Nitrogen Deposition :: Dunes, Shingle & Machair

Effects and implications

  • These systems are adapted to low levels of mineral N availability: increasing the availability of N will threaten the competitive balance between species leading to changes in composition and loss of habitat species constants.
  • Speeds up succession through the chronosequence, movement between the dune stages.
  • Lichens and mosses are particularly sensitive both from direct effects associated with N accumulation and from shading as a consequence of increase growth of overstorey vegetation in response to N deposition
  • Species sensitivity to other stresses e.g. grazing pressure, desiccation and pathogens may be enhanced.
  • Potentially damaging interaction between N deposition and grazing, but grazing may offset eutrophication effects on graminoids (grasses). 
  • Species composition changes likely to be mediated through variability in P acquisition and demand between species.

Overview: evidence, processes and main impacts

Sand dune habitats are one of the most natural remaining vegetation types in the UK, supporting over 70 nationally rare or red-data book species. Pressures threatening their existence include: sea-level rise, climate change, agricultural improvement, recreational use, lack of management, over-stabilisation and N deposition. They are generally infertile and thus sensitive to N deposition. The greatest impact from N is likely to be on early succession communities which include many of the sand dune rarities. In UK dunes, effects of N occur through eutrophication and impacts on soils (Phoenix et al. 2012). In semi-fixed (open) dune habitats, N deposition increased cover of marram grass (Ammophila arenaria) and increased total biomass (Jones et al 2004), while in fixed dune grasslands, plant species diversity decreased and biomass increased. Acid dune systems appear to be more sensitive to N inputs than calcareous dunes. A gradient survey of a UK dune grassland community just starting to acidify showed strong declines in species richness (Hall et al. 2011). On the continent, experimental evidence from sand dune mesocosms in the Netherlands has shown that N deposition increases grass and sedge cover, and decreases herbaceous species cover (van den Berg et al. 2005). Nitrogen increased. over of the sand sedge Carex arenaria  in Baltic areas, and altered soil processes in acidic dune systems (Remke et al. 2009ab). Ammonia deposition, can pose a real risk for the more acidic communities and there are likely to be point sources of wild animal and bird colonies e.g. seals, seabirds, geese etc sufficiently close to affect these systems. Anthropogenic point sources such as poultry units also present a serious risk to dune vegetation, altering plant growth and plant tissue N contents, even several kilometres upwind (Jones et al. in press). The risk of change in species composition, driven by N deposition depends partly on a local source of propagules (seed, spore or fruit) e.g. farmland. The different types of dune system, from the sea moving inland will be differentially at risk

UK sand dune soils are generally well-buffered (high carbonate content), with the exception of the few acidic dune systems, and do not suffer from N led acidification. Soil C:N ratios generally increase (Jones et al. 2004), in contrast to other systems, while available N appears to decrease. Dissolved organic nitrogen (DON) concentrations in groundwater generally increase (Jones et al 2004). Nitrogen retention in sand dune soils is poor, due to the low levels of organic matter, so that excess N will be leached (ten Harkel et al. 1998; Hall et al. 2011), often as DON. Grazing (rabbits) will enhance leaching losses, but least from calcareous soils (Jones et al. 2005). However, sufficient N can be retained to cause adverse effects. Significant correlations between soil development and N deposition have been demonstrated over time (Jones et al. 2008), with implications for rates of successional development and long-term species change in dunes (Rowe et al. 2011). The moss layer is probably responsible for this N retention, retaining N deposition and slowly releasing it into the soil system when basal layers decompose (Plassmann et al. 2009).

Phosphorus limitation is common in many UK dunes and will moderate vegetation responses to excess N deposition. However, as the soil pH approaches 5, P solubility will increase and thus its availability, increasing the likelihood of adverse N stimulated eutrophication. Dunes affected by N deposition where P availability is sufficient to permit a growth response are likely to become dominated by Festuca rubra and to a lesser degree by Poa pratensis at the expense of other grasses, herbs and particularly mosses and lichens. Under P limiting conditions the loss of diversity will be restricted to the N sensitive species. Negative impacts of N most likely result from reduced light due to the expansion of grasses and forbs and increased litter production by these groups (Jones 2002). Dominant dune building species i.e. Ammophila arenaria, Elytrigia juncea and Leymus arenaruis (Harkel et al 1998; Veer & Kooijman 1997) are likely to respond positively to N deposition by increasing their cover.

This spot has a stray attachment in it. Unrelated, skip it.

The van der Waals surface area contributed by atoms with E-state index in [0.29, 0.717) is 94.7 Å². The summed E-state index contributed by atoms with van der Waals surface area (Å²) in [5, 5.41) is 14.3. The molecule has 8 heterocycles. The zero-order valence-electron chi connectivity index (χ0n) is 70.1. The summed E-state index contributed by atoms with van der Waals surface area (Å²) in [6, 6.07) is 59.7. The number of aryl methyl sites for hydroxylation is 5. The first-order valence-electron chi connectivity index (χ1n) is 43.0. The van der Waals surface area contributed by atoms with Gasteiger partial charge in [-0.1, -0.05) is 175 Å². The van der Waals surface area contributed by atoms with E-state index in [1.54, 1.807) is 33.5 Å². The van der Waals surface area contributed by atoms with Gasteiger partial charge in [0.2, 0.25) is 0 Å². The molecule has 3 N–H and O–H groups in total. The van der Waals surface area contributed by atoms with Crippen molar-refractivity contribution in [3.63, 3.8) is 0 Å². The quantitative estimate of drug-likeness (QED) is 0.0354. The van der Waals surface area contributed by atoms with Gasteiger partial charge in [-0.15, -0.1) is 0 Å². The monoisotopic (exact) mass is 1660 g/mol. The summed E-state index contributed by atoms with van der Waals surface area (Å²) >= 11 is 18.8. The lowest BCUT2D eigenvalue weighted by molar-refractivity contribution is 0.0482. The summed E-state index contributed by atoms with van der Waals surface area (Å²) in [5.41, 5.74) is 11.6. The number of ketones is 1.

Fixed dunes have fewer nutrients from sea spray, some soil development, but are generally N and P co- limited. The vegetation of dune slacks reflects soil moisture and pH. Young slacks in the UK tend to be base rich and co-limited by N and P. Eutrophication will favour graminoids (e.g. Agrostis stolonifera, Carex flacca, Holcus lanatus), at the expense of Anagallis tenella, Leontodon saxatalis, Prunella vulgaris and Plantago coronopus. Expansion of Poa pratensis is dependent on P availability. Salix repens is likely to expand as it is able to access P via ectomycorrhiza, but it can become susceptible to pests and enhanced herbivory (e.g. beetle Lochmea capreae and rabbits) (Ranwell 1959). Sedges are also likely to expand as they are able to access P via their dauciform roots (hairy lateral roots). Thus species having a low P demand, or effective P foraging capacity, will expand with N eutrophication at the expense of competitors with higher P requirements. 

Shingle: there is very little known about N effects on these communities. We assume they behave in a similar way to acidic dune communities (shingle is usually acidic), but note that moisture is strongly limiting and may moderate N responses in early successional shingle habitats.

Machair systems represent former beaches standing above the current adjacent beach. Machair sands owe their fertility largely to their high seashell content, up to 90%. Machair systems are unique, supporting rare carpet flowers including Irish Lady's Tresses, orchids and Yellow Rattle, along with a diverse array of bird species including the Corn Crake, Twite, Dunlin, Common Redshank and Ringed Plover, as well as rare insects such as the northern colletes bee. Some Machairs are threatened by erosion caused by rising sea levels as well as by recreational use of adjacent beaches. There are no known studies of atmospheric N deposition impacts on Machair. In principle a critical load may be set by comparison with other similar species-rich calcareous grassland types. In practice, however, N deposition rates in the main areas of Machair on the western Isles of Scotland are rather small due to the absence of orographic enhancement, but sometimes can be affected by bird and seal colonies which are the most likely local source of N as ammonia. Machair sand should be relatively nutrient rich (P, K, Ca, Mg) but are expected to be N limited, and therefore extremely sensitive to N deposition given the potential availability of these other nutrients.